"Inspired by burlesque engravings of the 19th Century, by marionettes and by circus figures, I began to develop a more personal style."
"When people are young they think that earning a living from art is a heroic mission. It's like saying, 'I'm going to the Himalayas!' A daring move. I believe that I couldn't do anything in life if it weren't related to art; I think I would be a total disaster. After a while, it is possible to construct a work and to live normally, just like any other profession.
"I began to work professionally with the Portuguese painter Mello Marques. At 14 years of age I had already sold in markets and been part of exhibitions. Under the guidance of my teacher, I went to study at the school of Fine Arts in Lisbon, Portugal, where I lived for five years. I met many artists, dancers, painters, writers, and musicians. It was then that I opened my own heart to the possibilities of art.
"Inspired by burlesque engravings from the 19th Century, by marionettes, and by circus figures, I began to develop a more personal style. They are exotic characters that suffer from a kind of deformation, because the images that we save in our memories aren't always true to what we really live. When we are drawing an object that is right in front of our eyes, we are able to reproduce it with realism. But if we observe it and only later try to represent it, it will be, without a shadow of doubt, a personal interpretation of the object. Our mind is capable of modifying anything. There are some artists I use as references: Munsch, James Ansor, Vemeer, and Aleijadinho, a Baroque Brazilian sculpture that often worked with deformed figures. All of this is mixed randomly in my subconscious and later influences my work. Oftentimes it takes me a year to conclude the idea of a painting, as they are very complex compositions.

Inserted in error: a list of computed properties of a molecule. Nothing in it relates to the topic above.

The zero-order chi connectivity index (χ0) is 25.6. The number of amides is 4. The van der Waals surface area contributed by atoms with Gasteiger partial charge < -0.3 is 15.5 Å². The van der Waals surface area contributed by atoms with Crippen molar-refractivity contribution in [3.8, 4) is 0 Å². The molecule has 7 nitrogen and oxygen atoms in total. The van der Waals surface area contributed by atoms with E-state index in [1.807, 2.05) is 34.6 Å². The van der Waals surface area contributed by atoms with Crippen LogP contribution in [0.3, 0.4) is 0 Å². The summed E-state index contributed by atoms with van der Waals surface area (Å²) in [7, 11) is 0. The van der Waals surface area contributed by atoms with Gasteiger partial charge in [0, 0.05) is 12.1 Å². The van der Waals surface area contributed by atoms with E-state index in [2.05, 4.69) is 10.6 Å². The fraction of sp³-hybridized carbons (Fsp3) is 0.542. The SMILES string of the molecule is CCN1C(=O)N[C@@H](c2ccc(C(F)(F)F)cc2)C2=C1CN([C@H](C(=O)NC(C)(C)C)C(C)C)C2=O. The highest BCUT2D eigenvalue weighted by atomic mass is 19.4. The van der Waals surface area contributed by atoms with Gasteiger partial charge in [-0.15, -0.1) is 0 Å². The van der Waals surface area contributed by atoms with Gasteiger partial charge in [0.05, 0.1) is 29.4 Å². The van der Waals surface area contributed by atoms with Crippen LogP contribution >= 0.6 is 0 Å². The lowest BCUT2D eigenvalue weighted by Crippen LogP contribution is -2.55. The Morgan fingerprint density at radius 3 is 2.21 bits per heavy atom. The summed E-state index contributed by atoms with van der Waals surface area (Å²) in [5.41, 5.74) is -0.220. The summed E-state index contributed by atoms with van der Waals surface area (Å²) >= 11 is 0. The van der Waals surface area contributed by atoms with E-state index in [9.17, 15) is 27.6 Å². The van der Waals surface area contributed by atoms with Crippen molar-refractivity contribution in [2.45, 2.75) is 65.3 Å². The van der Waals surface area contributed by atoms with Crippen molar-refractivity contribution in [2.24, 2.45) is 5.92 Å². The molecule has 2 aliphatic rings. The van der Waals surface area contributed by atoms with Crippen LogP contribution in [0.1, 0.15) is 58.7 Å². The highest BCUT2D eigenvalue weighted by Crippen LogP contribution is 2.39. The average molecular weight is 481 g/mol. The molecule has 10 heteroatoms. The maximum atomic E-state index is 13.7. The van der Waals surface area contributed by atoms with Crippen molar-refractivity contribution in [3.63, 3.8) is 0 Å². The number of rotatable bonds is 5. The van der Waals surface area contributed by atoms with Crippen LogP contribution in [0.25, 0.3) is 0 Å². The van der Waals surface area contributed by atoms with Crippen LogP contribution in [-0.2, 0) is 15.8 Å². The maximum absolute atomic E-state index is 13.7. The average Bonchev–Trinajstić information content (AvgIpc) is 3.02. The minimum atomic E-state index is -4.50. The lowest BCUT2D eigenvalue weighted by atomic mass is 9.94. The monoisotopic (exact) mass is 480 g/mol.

"I am a teacher and president of the Association of Visual and Artistic Events in Rio de Janeiro. I really like to give workshops because I am a curious person and the doubts that my students present to me stimulate my mind. I advise my students to always surround themselves with good things, good music, good films, good painting, and good feelings. Without a doubt, this greatly influences the final result of the work. Participating in the association is very important in order to solve some of the most serious problems faced in Brazilian culture: the lack of space and incentive. Promoting interpersonal contacts with common interests is very enriching and helps to provide each artist's work with continuity."
Luiz Badia is a highly respected artist both within Brazil and abroad. His work has been exhibited in Brazil, Portugal, and the United States.